Business Architecture for Cloud Migration and Transformation

A process of migrating to the Cloud can be very simple, such as moving from in-house Microsoft Exchange email to Google Apps, or it can be very complex – A long term plan to close multiple data centres, consolidate and migrate hundreds of applications.

Application Modernization

Migrating to the Cloud presents the potential to address these challenges, but not when the scope only achieves a ‘lift and shift‘ exercise, a migration-only exercise. It must also be combined with application modernization best practices, as begins to touch on, achieving a full transformation.

A cloud migration project can be a relatively simple exercise, where applications are migrated ‘as is’, to gain benefits such as elastic capacity and utility pricing, but without making any changes to the application architecture, software development methods or business processes it is used for.

With senior executives potentially expecting broader strategic capabilities as a result of a move to the cloud, it’s therefore important that clarifying this scope is the very first step in planning a cloud migration, and the OMG’s Architecture Driven Modernization (ADM) methodology is ideal for this purpose (intro white paper: Transforming the Enterprise).

There may be a clear business for doing so, such as the hardware platform becoming obsolete; however the organisation overall won’t realise any additional benefits – there is no business transformation as part of this move.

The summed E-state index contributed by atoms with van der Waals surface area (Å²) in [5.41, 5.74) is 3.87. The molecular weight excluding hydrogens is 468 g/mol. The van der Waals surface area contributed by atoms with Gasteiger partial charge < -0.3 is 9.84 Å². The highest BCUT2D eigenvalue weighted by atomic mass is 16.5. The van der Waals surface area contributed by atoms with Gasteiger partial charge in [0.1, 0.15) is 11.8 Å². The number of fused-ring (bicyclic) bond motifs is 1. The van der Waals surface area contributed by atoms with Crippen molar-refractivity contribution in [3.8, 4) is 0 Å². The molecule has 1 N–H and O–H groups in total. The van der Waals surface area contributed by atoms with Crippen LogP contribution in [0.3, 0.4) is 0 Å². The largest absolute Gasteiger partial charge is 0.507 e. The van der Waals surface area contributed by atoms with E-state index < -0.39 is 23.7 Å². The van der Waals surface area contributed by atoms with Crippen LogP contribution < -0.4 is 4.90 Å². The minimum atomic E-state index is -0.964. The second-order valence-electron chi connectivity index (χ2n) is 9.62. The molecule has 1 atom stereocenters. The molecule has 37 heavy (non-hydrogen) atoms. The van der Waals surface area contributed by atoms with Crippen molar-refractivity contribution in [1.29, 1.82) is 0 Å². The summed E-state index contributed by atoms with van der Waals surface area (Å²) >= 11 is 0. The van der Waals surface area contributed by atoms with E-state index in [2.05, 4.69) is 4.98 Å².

So for every scenario a pre-migration business planning exercise that identifies and plans for these steps is essential to success, and as described in this presentation Business Architecture the Key to Enterprise Transformation the domain of Business Architecture can be utilized for this planning.

ADM: Architecture Driven Modernization

A Standish Group study found that less than 30% of the code in a given application contains business logic, meaning the majority is tied up with system-specific management, and an IBM Systems Journal reported that as much as 60-80% of the functionality in silos may be redundant or duplicated in other silos. In short there is considerable potential for extracting and consolidating only the business logic, ‘the baby’, and leaving a large volume of ‘bath water’.

For planning this extraction the OMG offers a simple but powerful planning framework called ADM – Architecture-Driven Modernization. This is a core design philosophy that can be applied across multiple levels of software engineering such as AMDD – Agile Model Driven Development, business model design and also Cloud migrations.

As the ADM ‘Horseshoe’ model articulates, as described in this Carnegie Mellon article, a migration project can be considered with three distinct tiers of scope possible, increasing the size and length of the project with an increasing level of associated business benefit.

Scope Business benefits
Technical architecture – The application is migrated as is to a new hardware infrastructure service without modification. Infrastructure-centric cost and performance benefits, such as autoscaling of capacity and utility pricing. Addressing pain point scenarios, such as utilizing IaaS for disaster recovery. Business cases such as moving off obsolete hardware.